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Research in the College of Information Sciences and Technology (IST) focuses on understanding and solving complex challenges where information, technology and people intersect. This interdisciplinary curiosity was on full display as the college’s newest doctoral students presented their research proposals during a poster session.

Andrea Tapia, associate professor of IST and the director of the college’s graduate program, explained, “Nothing you saw [at the event] will be pure computer science. At IST, we’re on the edge of all these disciplines.”

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 Noah Unger, the College of Information Sciences and Technology (IST) student marshal for the Fall 2017 semester, is not only graduating Summa Cum Laude but also has earned the admiration and respect of an esteemed faculty member.

“He’s phenomenal,” said Ed Glantz, IST assistant teaching professor. “He is very self-motivated and he just embraces problems and runs with them.”

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Steven Haynes, associate teaching professor in the College of Information Sciences and Technology (IST), recently received the 2017-18 George McMurtry Excellence in Teaching and Learning Award. As part of this recognition, Haynes presented the annual McMurtry Award Lecture, titled “Learning Scenarios in IST,” on Nov. 9.

Established in 2002, the McMurtry Award is given annually to an IST faculty member who teaches at least one undergraduate course at the University Park campus. Funded by George McMurtry, one of the founders of IST and former associate dean of the College of Engineering, the award celebrates faculty who demonstrate innovative teaching methods, a commitment to student learning, and creative interaction with students.

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Alejandro Cuevas was a freshman majoring in engineering who simply wanted to learn more about cybersecurity.   

“I was accepted into the Schreyer Honors College, and early on they start telling you to think about your thesis,” he said. “Computer security had always been appealing to me, so I thought this was a good opportunity to explore it in depth.”

Image: Erin Cassidy Hendrick


On a typical day, you can find Michael Khorosh and Emir Myrzabekov consulting with clients, leading meetings, and strategizing marketing outreach campaigns. It's a regular day for seasoned professionals, but when they clock out, they return to their lives as undergraduate students in the College of Information Sciences and Technology (IST).

At their internship at SURGE Business Development located just off the University Park campus, they’re taking on a variety of independent projects to support client goals while gaining valuable real-world experience.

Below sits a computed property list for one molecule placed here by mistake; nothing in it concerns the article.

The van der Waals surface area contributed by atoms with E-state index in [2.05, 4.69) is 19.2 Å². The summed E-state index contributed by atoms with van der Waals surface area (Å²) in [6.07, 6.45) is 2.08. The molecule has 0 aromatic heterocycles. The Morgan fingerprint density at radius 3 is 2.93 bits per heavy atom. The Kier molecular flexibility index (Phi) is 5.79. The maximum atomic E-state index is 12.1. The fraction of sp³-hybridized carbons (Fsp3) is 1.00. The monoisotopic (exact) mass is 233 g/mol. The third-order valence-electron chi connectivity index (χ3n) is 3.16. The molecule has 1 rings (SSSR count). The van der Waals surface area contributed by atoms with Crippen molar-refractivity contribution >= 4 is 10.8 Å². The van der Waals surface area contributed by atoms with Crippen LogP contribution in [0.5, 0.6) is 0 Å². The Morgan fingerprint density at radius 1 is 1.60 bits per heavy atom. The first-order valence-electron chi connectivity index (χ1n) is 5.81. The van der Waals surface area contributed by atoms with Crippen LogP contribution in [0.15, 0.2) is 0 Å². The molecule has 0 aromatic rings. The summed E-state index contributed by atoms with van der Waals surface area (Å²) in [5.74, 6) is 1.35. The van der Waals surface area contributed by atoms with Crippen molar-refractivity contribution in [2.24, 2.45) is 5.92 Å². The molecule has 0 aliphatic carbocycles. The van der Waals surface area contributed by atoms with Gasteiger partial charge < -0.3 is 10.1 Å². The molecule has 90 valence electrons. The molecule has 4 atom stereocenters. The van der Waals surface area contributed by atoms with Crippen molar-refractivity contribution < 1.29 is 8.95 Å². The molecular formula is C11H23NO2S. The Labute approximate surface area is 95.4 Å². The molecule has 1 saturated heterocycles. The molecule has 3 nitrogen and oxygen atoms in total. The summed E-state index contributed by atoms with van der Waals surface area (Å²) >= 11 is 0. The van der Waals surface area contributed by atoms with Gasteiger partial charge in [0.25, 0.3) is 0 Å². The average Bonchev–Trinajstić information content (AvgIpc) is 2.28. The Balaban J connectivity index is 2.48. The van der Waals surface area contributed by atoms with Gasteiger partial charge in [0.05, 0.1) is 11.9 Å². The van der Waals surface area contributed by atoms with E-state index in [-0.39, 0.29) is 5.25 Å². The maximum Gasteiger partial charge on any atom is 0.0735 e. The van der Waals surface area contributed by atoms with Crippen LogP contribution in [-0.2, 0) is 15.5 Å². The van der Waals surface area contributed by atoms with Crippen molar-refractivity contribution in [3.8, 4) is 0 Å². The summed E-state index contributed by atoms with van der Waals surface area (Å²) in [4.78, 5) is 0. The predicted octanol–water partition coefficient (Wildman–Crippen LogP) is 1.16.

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“The next Bill Gates won’t look like him!” declared Melinda Gates, co-founder of the Bill & Melinda Gates Foundation.

It was a powerful moment for College of Information Sciences and Technology (IST) students Angela DeMarco and Kim Saira Sarte, who were among the crowd listening to the presentation. To them, and the six other IST students in attendance, it was a clear message the next technology magnate could – and should – be female.

Image: Jordan Ford


The term “tutoring” often has a negative connotation — students, especially at the college level, can be embarrassed to seek academic help because of what their fellow classmates might think. Penn State students Amanda Mahon and Aaron Stricker, co-coordinators of the Peer Tutoring Program in the College of Information Sciences and Technology (IST), want to change that perception.

The program provides one-on-one coaching to help students practice and reinforce concepts in the IST curriculum. Tutors work closely with faculty to understand what is being taught and assigned in their classes, and then work directly with students to clarify concepts. They’re also working to serve a broader range of student needs.

Image: trajectory magazine


The power of the crowd builds upon NGA’s open-source platform to better equip first responders with geospatial information

Image: Jordan Ford


Obstacles never stopped Jackie Sanchez from pursuing her goals — they only provided her with more opportunities to be a leader.

Sanchez, a junior in the College of Information Sciences and Technology (IST) majoring in security and risk analysis with a focus in cybersecurity, was recently awarded the David S. Suarez Memorial Scholarship. The scholarship, named for a 1999 College of Engineering alumnus who died during the World Trade Center attack on Sept. 11, 2001, provides recognition and financial assistance to eligible juniors. Two students receive the award annually based on outstanding character references.

Image: Mel Evans | AP


“I think the listening sessions will be really critical to collecting what I might call on-the-ground information about where we are in the crisis,” Forster said.

He added he thinks the listening sessions will be an opportunity for people to gather in a nonthreatening environment to discuss the issue of opioid abuse in their communities in more depth.

Forster and the rest of the team are hopeful the information and data they accumulate will be able to help do additional research in not only Pennsylvania, but across other states as well. Ultimately, they hope their work will be able to help law enforcement and other agencies develop strategies that will combat the epidemic.